#2 Johnny Walker
December/18/2021
@ 6:50 pm

Mike, can you do a story on my uncle, Al Walker? He was an artist for Fiction House before and after WWII. He worked for Disney pre-war too. He created Slug the Penguin and Norge. He drew Grease Monkey Griffin. He may not have started the trend of drawing outside the panel but he used it a lot. There’s a cartoonist (I forget his name) who archived a lot of Al Walker’s work but his site got hacked and he took it down. Al Walker’s name appears of some of the comics as artist though I think it took a long time for that too happen. Maybe that was true for many of the artists

#3 parnell nelson
December/19/2021
@ 1:14 pm

The two videos really illustrate that the contrast between the hearts Roy Cohen and Dolly Parton could not be more stark. In the mid 1970s I was working as a concert promoter and one of our early concerts was Dolly’s first tour without Porter Waggoner. She showed up with her Family Band and a fever of 101 and put on a fabulous show. After intermission the house lights went down and the spotlight shined on Dolly, all alone, sitting on a stool at the corner of the stage. She started singing ‘Coat of Many Colors’, which was her newest release and had just hit the charts. By the time she finished there were tears in every eye in the audience and every eye back stage. We went on to promote many bigger concerts with bigger name artists but this is still my favorite memory from the whole adventure. And I still tear-up when I hear this song. Thanks for including it.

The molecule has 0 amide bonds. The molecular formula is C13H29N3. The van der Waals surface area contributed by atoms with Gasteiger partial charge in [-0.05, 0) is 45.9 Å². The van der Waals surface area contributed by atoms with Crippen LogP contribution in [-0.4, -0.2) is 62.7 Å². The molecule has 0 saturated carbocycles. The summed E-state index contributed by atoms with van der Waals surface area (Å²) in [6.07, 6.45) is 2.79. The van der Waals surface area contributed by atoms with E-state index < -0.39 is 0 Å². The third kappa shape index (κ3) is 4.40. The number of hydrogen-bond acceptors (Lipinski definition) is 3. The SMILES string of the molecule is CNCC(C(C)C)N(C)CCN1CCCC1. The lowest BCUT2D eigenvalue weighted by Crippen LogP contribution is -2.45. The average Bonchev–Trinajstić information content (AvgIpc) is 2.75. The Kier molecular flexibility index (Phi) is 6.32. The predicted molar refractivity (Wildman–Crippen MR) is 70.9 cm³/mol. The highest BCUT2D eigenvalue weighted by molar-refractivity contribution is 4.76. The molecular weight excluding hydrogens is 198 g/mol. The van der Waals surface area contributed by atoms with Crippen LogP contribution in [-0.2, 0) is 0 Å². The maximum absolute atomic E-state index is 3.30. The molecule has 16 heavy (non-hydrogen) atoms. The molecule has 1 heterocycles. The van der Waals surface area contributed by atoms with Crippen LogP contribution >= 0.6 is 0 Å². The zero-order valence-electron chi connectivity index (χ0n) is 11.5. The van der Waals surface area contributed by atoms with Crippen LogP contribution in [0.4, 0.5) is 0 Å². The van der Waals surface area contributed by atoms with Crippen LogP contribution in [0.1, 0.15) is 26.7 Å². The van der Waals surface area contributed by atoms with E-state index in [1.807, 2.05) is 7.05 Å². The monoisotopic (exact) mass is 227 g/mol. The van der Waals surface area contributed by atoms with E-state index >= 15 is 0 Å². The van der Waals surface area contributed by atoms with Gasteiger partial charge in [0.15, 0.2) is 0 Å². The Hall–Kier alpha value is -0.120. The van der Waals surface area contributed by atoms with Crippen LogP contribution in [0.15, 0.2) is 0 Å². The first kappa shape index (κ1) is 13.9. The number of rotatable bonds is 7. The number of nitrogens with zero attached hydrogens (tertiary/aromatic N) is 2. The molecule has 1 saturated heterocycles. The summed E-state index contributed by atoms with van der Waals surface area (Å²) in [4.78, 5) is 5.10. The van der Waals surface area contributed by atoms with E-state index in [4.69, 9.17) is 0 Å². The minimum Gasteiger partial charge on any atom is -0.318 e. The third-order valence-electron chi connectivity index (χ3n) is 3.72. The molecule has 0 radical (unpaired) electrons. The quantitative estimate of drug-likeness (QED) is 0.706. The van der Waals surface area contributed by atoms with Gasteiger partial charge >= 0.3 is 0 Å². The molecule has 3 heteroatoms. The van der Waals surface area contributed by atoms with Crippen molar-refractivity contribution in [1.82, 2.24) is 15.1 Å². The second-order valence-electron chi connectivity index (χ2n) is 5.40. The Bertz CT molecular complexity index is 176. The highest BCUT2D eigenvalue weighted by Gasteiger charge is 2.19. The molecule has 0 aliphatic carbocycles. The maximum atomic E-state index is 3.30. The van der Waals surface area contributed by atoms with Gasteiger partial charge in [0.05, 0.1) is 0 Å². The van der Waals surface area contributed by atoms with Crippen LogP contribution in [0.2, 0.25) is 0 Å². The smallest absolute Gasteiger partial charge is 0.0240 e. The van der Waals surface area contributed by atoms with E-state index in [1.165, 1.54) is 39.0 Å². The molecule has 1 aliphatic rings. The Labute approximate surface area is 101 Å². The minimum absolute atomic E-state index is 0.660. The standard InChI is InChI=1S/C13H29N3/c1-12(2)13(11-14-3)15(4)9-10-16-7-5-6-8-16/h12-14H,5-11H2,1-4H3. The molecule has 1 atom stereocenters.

#4 D. D. Degg
December/20/2021
@ 5:04 pm

Links-O-Plenty for Johnny Walker.
Johnny what you request is not something we really do here and when we do something of that sort it is more about newspaper or magazine cartoonists.
That being said…

Nothing on the internet ever really disappears and that includes Michael T. Gilbert’s website. If you know the url The Wayback Machine can help find old, “deleted” websites. For example:
https://web.archive.org/web/20080311083121/http://www.michaeltgilbert.com/journal/page6

I don’t know if you have the comic history magazine Alter Ego
https://twomorrows.com/index.php?main_page=index&cPath=98_55
Gilbert ran a three issue series on your uncle (#s 76,77, & 78).
Portions of the issues can be read gratis via an Issuu preview:
https://issuu.com/twomorrows/docs/alterego76preview
https://issuu.com/twomorrows/docs/alterego77preview/20
https://issuu.com/twomorrows/docs/alterego78preview/19

Then there are comic book blogs that post old stories. Here is the Four-Color Shadows site with a few Al Walker stories:
https://fourcolorshadows.blogspot.com/search?q=%22al+walker%22

More involved is finding the comic books Al Walker contributed to via the Grand Comic Database
https://www.comics.org/creator/458/
and then going to a site that runs public domain comics to look for those Walker issues. Comic Book Plus is one such site that has a lot of Fiction House comic books online:
https://comicbookplus.com/?cid=821

Good luck on your search for more information.